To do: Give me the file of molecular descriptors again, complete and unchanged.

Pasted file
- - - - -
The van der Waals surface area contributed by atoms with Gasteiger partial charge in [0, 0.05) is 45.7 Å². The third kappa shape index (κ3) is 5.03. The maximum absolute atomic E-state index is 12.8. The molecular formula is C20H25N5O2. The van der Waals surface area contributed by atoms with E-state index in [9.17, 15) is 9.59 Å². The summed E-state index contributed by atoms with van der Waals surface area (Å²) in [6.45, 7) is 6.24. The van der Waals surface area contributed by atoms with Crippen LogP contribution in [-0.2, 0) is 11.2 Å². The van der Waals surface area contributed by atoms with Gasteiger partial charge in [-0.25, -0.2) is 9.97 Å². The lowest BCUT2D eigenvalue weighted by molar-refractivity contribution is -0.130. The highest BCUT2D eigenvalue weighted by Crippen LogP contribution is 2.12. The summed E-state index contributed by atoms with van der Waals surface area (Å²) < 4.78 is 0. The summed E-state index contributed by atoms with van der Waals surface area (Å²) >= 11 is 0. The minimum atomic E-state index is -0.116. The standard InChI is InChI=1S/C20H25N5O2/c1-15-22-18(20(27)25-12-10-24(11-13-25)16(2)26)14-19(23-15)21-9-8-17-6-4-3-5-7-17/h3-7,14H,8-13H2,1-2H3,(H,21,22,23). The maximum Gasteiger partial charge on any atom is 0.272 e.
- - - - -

The van der Waals surface area contributed by atoms with Gasteiger partial charge in [0, 0.05) is 45.7 Å². The third kappa shape index (κ3) is 5.03. The maximum absolute atomic E-state index is 12.8. The molecular formula is C20H25N5O2. The van der Waals surface area contributed by atoms with E-state index in [9.17, 15) is 9.59 Å². The summed E-state index contributed by atoms with van der Waals surface area (Å²) in [6.45, 7) is 6.24. The van der Waals surface area contributed by atoms with Crippen LogP contribution in [-0.2, 0) is 11.2 Å². The van der Waals surface area contributed by atoms with Gasteiger partial charge in [-0.25, -0.2) is 9.97 Å². The lowest BCUT2D eigenvalue weighted by molar-refractivity contribution is -0.130. The highest BCUT2D eigenvalue weighted by Crippen LogP contribution is 2.12. The summed E-state index contributed by atoms with van der Waals surface area (Å²) < 4.78 is 0. The summed E-state index contributed by atoms with van der Waals surface area (Å²) >= 11 is 0. The minimum atomic E-state index is -0.116. The standard InChI is InChI=1S/C20H25N5O2/c1-15-22-18(20(27)25-12-10-24(11-13-25)16(2)26)14-19(23-15)21-9-8-17-6-4-3-5-7-17/h3-7,14H,8-13H2,1-2H3,(H,21,22,23). The maximum Gasteiger partial charge on any atom is 0.272 e.